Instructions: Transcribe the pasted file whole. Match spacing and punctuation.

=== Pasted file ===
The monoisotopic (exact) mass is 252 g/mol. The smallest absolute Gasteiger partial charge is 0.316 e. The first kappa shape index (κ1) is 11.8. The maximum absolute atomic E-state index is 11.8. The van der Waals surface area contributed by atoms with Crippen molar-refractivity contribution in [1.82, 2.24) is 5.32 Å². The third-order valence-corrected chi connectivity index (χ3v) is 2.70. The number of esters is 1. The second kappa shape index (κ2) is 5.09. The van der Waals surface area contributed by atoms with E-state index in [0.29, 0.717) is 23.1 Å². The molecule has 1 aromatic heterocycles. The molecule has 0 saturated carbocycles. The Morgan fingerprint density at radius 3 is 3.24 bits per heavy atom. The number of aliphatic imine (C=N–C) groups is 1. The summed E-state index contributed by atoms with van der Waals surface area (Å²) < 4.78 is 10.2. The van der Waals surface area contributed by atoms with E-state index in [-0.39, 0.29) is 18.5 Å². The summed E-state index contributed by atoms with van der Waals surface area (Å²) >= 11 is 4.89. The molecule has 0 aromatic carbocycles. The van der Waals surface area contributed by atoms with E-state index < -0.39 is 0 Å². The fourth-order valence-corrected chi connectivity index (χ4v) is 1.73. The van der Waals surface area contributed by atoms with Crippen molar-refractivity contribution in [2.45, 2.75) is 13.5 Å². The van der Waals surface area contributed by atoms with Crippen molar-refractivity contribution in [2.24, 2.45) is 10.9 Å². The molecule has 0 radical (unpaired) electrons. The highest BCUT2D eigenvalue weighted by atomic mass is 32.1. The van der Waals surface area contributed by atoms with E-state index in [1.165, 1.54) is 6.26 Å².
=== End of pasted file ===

The monoisotopic (exact) mass is 252 g/mol. The smallest absolute Gasteiger partial charge is 0.316 e. The first kappa shape index (κ1) is 11.8. The maximum absolute atomic E-state index is 11.8. The van der Waals surface area contributed by atoms with Crippen molar-refractivity contribution in [1.82, 2.24) is 5.32 Å². The third-order valence-corrected chi connectivity index (χ3v) is 2.70. The number of esters is 1. The second kappa shape index (κ2) is 5.09. The van der Waals surface area contributed by atoms with E-state index in [0.29, 0.717) is 23.1 Å². The molecule has 1 aromatic heterocycles. The molecule has 0 saturated carbocycles. The Morgan fingerprint density at radius 3 is 3.24 bits per heavy atom. The number of aliphatic imine (C=N–C) groups is 1. The summed E-state index contributed by atoms with van der Waals surface area (Å²) < 4.78 is 10.2. The van der Waals surface area contributed by atoms with E-state index in [-0.39, 0.29) is 18.5 Å². The summed E-state index contributed by atoms with van der Waals surface area (Å²) >= 11 is 4.89. The molecule has 0 aromatic carbocycles. The van der Waals surface area contributed by atoms with E-state index < -0.39 is 0 Å². The fourth-order valence-corrected chi connectivity index (χ4v) is 1.73. The van der Waals surface area contributed by atoms with Crippen molar-refractivity contribution in [2.45, 2.75) is 13.5 Å². The van der Waals surface area contributed by atoms with Crippen molar-refractivity contribution in [2.24, 2.45) is 10.9 Å². The molecule has 0 radical (unpaired) electrons. The highest BCUT2D eigenvalue weighted by atomic mass is 32.1. The van der Waals surface area contributed by atoms with E-state index in [1.165, 1.54) is 6.26 Å².